Obituaries strike close to home in this season. | Tim Talk | Tim Hunt | DanvilleSanRamon.com |

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About this blog: I am a native of Alameda County, grew up in Pleasanton and currently live in the house I grew up in that is more than 100 years old. I spent 39 years in the daily newspaper business and wrote a column for more than 25 years in add...  (More)

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Obituaries strike close to home in this season.

Uploaded: Nov 19, 2019
In my season of life, reading obituaries has become personal. Earlier, it was reading about parents of friends from my youth who were passing. Now, it’s contemporaries.

That was the case last week when I read of the passing of Skip Hinsley and Rob Lindquist. Skip, who worked with Todd Utikal to put together the Sidetrack restaurant in downtown Pleasanton, spent about 20 years running his own restaurants and catering business in town.

His first restaurant venture, Girasole, was a favorite spot to meet clients for lunch.

What I remember about Skip goes well beyond the quality of his food and the service—it was his commitment to the community. He was always up for helping with a fundraiser for a worthy cause. This was during the time that the business parks that now shape north Pleasanton were just coming out of the ground so there was lots to do. His heart for others as well as his bright smile will be how I remember Skip. He returned to actively pursue his Christian faith in recent years, brightening the lives of others as well as his own.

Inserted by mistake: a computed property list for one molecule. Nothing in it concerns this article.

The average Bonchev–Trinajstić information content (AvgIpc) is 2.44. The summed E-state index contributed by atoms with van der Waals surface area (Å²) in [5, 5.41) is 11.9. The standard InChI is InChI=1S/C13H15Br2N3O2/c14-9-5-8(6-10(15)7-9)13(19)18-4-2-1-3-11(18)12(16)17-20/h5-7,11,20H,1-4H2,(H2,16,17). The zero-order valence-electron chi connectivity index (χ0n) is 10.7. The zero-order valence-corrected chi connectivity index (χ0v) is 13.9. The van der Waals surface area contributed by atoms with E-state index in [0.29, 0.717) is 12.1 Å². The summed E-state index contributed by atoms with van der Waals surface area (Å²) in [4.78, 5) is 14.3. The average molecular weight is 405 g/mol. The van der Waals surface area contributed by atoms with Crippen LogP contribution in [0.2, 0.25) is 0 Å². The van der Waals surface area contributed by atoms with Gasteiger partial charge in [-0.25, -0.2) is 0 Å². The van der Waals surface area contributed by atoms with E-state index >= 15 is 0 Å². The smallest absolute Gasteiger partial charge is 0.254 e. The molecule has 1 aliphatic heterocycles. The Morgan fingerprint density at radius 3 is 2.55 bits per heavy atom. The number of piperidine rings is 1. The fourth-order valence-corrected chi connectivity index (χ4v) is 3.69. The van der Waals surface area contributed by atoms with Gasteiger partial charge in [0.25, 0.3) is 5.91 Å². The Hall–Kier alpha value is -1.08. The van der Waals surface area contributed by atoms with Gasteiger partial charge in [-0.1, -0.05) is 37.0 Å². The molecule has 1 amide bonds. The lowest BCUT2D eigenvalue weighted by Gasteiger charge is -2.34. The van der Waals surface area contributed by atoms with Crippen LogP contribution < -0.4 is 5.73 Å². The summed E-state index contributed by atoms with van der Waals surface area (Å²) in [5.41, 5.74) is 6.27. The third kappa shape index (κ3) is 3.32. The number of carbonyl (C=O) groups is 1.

I knew Rob professionally—we both spent our newspaper careers working at Sparks Newspapers (owned by the late Floyd Sparks) that became ANG Newspapers with publications in Oakland, the Tri-Valley, Fremont and Hayward. Rob worked as a photographer and then the photography director before moving over to the challenging job of managing the computer systems for the newsroom.

I remember his calm and competent manner as we pushed forward on the cutting edge of publishing technology. He was a pleasure to work with—in contrast to some of our hard-driving colleagues. After I left the paper in 2006, we lost touch. Rob was one of those balanced people—in addition to professional photography, formidable technical skills, he also was the organist at St. Michael’s Catholic Church for 20 years. He operated his own organ repair business for the last several years.

Finally, sympathies to fans of Bent Creek wines and the two families who own it after its key partner, Tom Heineman, passed this month. Tom, his wife Pat, and their friends Carol and Rich Howell, launched Bent Creek after he retired from his career as an educator in the Livermore school district.

I remember the delightful tasting we enjoyed one Sunday with a group from our church where Tom personally poured the wine and sat chatting with us. It was an enjoyable and educational time with the down-to-earth winemaker.

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